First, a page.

that reduces complexity around machine learning experiment management at Bloomberg?
Danielle Shoshani | Neha Chopade | Chi Huang | Norman Kang | Amy Lu
Jan 2020 - Present
Bloomberg has tasked our interdisciplinary team to design a solution for machine learning engineers at the organization within the timeframe of 28 weeks. Applying machine learning at scale has created friction around experiment management, consuming lots of time, money, and resources, thus driving the need to manage some of this complexity.
Our goal is to design a platform for managing machine learning experiments and enhance both reproducibility and knowledge sharing to simplify the model training process, allowing for higher success rates of experiments and the delivery of increasingly sophisticated products powered by machine learning.
As the product designer, I am responsible for defining the project’s product specifications, coordinating within our team and with our external client, Bloomberg to develop a product that improves machine learning experiment management.
I also established and implemented our design system across the product ecosystem in the forms of a centralized machine learning management platform and a project website.
Being the design lead for the team, I also provided design mentorship to team members, overseeing their growth and learning in design processes.
Machine learning was a new domain to all of the team members when we first started this project. In order to understand the type of work our users did, we conducted in-depth primary and secondary research before meeting our stakeholders at Bloomberg. This included reviewing literature and interviewing data scientists, machine learning engineers, and product managers.
With a shared ML language, we moved forward with generative research techniques to not only understand and visualize the biggest pain points for our stakeholders, but also identify insights that could bring the most value to them.
Gain an in-depth understanding of the realm of machine learning through primary research, secondary research, and taking online courses in machine learning.
Map out a master workflow and identify where different teams diverge from this.
Pinpoint and quantify pain points in order to target areas where we could have the most impact for product managers and ML engineers.
Test out our assumptions and reframe the direction of the project through storyboarding and visual storytelling.
We acquired domain knowledge through literature reviews, interviews with Carnegie Mellon University faculty and model uses. To understand the competitive landscape, we also did an extensive competitive analysis on the top four machine learning experiment management software.
Current State Analysis
Then we began to analyze the current software Bloomberg engineers use, whose main function is to run ML experiments by connecting data and models with GPU, then displaying the results in logs.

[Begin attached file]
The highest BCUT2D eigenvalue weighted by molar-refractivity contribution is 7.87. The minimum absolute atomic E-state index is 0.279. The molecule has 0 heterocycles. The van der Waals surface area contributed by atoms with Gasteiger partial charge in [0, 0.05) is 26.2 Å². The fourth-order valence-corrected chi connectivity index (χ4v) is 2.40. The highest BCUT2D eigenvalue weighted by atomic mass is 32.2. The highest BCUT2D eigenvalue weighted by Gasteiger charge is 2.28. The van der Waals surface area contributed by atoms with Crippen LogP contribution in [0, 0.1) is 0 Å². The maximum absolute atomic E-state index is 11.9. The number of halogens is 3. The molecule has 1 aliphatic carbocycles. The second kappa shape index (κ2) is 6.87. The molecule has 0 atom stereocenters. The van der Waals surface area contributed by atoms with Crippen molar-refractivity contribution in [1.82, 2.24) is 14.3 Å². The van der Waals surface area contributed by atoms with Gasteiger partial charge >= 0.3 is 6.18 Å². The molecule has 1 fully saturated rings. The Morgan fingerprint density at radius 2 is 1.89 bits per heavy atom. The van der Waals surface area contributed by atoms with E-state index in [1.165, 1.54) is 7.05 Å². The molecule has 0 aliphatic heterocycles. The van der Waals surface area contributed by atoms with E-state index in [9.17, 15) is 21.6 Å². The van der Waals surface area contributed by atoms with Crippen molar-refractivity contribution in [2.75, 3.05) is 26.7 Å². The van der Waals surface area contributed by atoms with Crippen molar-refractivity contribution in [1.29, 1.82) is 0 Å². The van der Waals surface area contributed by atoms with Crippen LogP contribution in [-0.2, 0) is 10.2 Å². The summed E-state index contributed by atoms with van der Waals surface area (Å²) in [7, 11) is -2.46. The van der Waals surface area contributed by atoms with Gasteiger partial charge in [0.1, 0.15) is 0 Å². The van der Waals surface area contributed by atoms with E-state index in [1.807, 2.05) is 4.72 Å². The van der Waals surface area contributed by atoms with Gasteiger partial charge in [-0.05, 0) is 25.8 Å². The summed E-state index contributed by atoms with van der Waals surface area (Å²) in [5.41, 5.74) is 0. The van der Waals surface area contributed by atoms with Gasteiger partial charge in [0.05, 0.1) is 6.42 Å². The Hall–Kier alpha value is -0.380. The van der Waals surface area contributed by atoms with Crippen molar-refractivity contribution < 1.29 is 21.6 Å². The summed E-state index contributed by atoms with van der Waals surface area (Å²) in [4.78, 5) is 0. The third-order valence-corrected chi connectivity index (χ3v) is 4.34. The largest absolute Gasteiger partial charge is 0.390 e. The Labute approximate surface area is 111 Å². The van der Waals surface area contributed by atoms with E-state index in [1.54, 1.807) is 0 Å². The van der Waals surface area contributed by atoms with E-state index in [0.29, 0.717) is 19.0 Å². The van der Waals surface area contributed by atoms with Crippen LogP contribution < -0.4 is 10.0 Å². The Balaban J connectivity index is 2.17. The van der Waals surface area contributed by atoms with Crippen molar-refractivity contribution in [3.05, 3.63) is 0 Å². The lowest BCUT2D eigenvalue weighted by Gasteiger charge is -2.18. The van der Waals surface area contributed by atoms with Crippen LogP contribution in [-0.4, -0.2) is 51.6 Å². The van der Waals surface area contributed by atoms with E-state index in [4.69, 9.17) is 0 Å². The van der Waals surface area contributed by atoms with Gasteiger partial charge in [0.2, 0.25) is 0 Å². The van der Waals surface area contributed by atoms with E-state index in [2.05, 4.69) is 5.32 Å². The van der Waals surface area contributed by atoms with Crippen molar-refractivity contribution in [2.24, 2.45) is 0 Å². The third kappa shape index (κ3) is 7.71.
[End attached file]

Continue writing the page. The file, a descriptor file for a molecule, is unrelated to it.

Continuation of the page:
In this diagram we give a synthesized analysis of the pain points and opportunities identified from remote interviews, and other research methods such as love letter/breakup letters and surveys.
The identified top 4 pain points will provide a starting point for our design space.
an in-depth look at Bloomberg engineer’s machine learning experiment process
We conducted remote interviews with Bloomberg employees
in order to gain a deeper understanding of the ML engineers’ workflows and mental models. We landed on visual storytelling in an effort to create a more tangible, shared understanding of our users’ processes for machine learning.
Using Mural, we created a template for our interviews, which allowed users to run through the workflow of a recent experiment they were working on while the interviewer captured and reflected feedback in real-time.
With provided sticky notes and emojis, they could add various tools and software at different stages to narrate their own workflow story. We conducted 20+ interviews using this mixed-method, and the responses were valuable in drawing out critical insights to inform design decisions.
Ineffective tracking leads to further issues in documentation and discoverability.
Manual tracking occuring in dispersed locations creates inconsistencies in documentation, which hinders discoverability, thus decreasing collaboration.
The machine learning workflow is comprised of three interdependent components: data, code, and results, which all rely upon effective tracking.
In order to solve tracking, we need to tackle inconsistencies in data, code, and results- creating a centralized platform for teams to effectively run experiments and collaborate together, speeding up the development process.
Because of system limitations, machine learning engineers resort to developing their own workarounds to overcome workflow challenges.
Current workarounds in tracking datasets across rows/columns and writing custom script files provide immense opportunities for streamline and integration.